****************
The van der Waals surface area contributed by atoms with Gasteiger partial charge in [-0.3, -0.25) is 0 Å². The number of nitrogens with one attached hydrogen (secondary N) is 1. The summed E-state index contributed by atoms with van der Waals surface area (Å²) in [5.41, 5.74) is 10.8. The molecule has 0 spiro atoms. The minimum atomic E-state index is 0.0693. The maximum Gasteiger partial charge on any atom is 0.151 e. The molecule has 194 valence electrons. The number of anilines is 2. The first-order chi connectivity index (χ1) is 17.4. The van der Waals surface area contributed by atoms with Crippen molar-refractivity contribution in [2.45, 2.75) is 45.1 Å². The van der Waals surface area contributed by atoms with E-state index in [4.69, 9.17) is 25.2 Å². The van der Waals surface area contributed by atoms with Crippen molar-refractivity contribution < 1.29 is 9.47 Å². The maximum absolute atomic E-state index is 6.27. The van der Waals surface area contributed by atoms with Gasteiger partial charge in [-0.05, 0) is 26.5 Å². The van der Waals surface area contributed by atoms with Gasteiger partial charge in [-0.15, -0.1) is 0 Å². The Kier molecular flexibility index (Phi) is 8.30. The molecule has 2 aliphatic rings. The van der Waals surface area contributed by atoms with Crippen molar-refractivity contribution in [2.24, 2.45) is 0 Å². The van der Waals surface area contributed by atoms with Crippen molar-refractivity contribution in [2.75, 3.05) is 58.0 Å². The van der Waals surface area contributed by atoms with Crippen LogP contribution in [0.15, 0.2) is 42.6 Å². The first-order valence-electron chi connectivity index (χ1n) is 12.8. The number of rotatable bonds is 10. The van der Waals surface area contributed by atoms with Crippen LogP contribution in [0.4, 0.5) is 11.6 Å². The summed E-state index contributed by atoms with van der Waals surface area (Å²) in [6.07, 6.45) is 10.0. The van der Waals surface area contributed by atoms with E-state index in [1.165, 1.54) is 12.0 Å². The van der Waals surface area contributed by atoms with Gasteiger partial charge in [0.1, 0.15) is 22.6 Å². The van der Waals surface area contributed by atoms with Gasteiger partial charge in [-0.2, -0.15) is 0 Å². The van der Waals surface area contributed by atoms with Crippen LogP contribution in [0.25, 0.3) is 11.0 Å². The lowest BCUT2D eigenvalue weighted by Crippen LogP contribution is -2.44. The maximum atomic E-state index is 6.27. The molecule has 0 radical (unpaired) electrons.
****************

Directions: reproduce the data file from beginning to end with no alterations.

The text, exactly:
The van der Waals surface area contributed by atoms with Gasteiger partial charge in [-0.3, -0.25) is 0 Å². The number of nitrogens with one attached hydrogen (secondary N) is 1. The summed E-state index contributed by atoms with van der Waals surface area (Å²) in [5.41, 5.74) is 10.8. The molecule has 0 spiro atoms. The minimum atomic E-state index is 0.0693. The maximum Gasteiger partial charge on any atom is 0.151 e. The molecule has 194 valence electrons. The number of anilines is 2. The first-order chi connectivity index (χ1) is 17.4. The van der Waals surface area contributed by atoms with Crippen molar-refractivity contribution in [2.45, 2.75) is 45.1 Å². The van der Waals surface area contributed by atoms with E-state index in [4.69, 9.17) is 25.2 Å². The van der Waals surface area contributed by atoms with Crippen molar-refractivity contribution < 1.29 is 9.47 Å². The maximum absolute atomic E-state index is 6.27. The van der Waals surface area contributed by atoms with Gasteiger partial charge in [-0.05, 0) is 26.5 Å². The van der Waals surface area contributed by atoms with Gasteiger partial charge in [-0.15, -0.1) is 0 Å². The Kier molecular flexibility index (Phi) is 8.30. The molecule has 2 aliphatic rings. The van der Waals surface area contributed by atoms with Crippen molar-refractivity contribution in [2.24, 2.45) is 0 Å². The van der Waals surface area contributed by atoms with Crippen molar-refractivity contribution in [2.75, 3.05) is 58.0 Å². The van der Waals surface area contributed by atoms with Crippen LogP contribution in [0.15, 0.2) is 42.6 Å². The first-order valence-electron chi connectivity index (χ1n) is 12.8. The number of rotatable bonds is 10. The van der Waals surface area contributed by atoms with Crippen LogP contribution in [0.4, 0.5) is 11.6 Å². The summed E-state index contributed by atoms with van der Waals surface area (Å²) in [6.07, 6.45) is 10.0. The van der Waals surface area contributed by atoms with E-state index in [1.165, 1.54) is 12.0 Å². The van der Waals surface area contributed by atoms with Gasteiger partial charge in [0.1, 0.15) is 22.6 Å². The van der Waals surface area contributed by atoms with Gasteiger partial charge in [-0.2, -0.15) is 0 Å². The van der Waals surface area contributed by atoms with Crippen LogP contribution in [0.25, 0.3) is 11.0 Å². The lowest BCUT2D eigenvalue weighted by Crippen LogP contribution is -2.44. The maximum atomic E-state index is 6.27. The molecule has 0 radical (unpaired) electrons.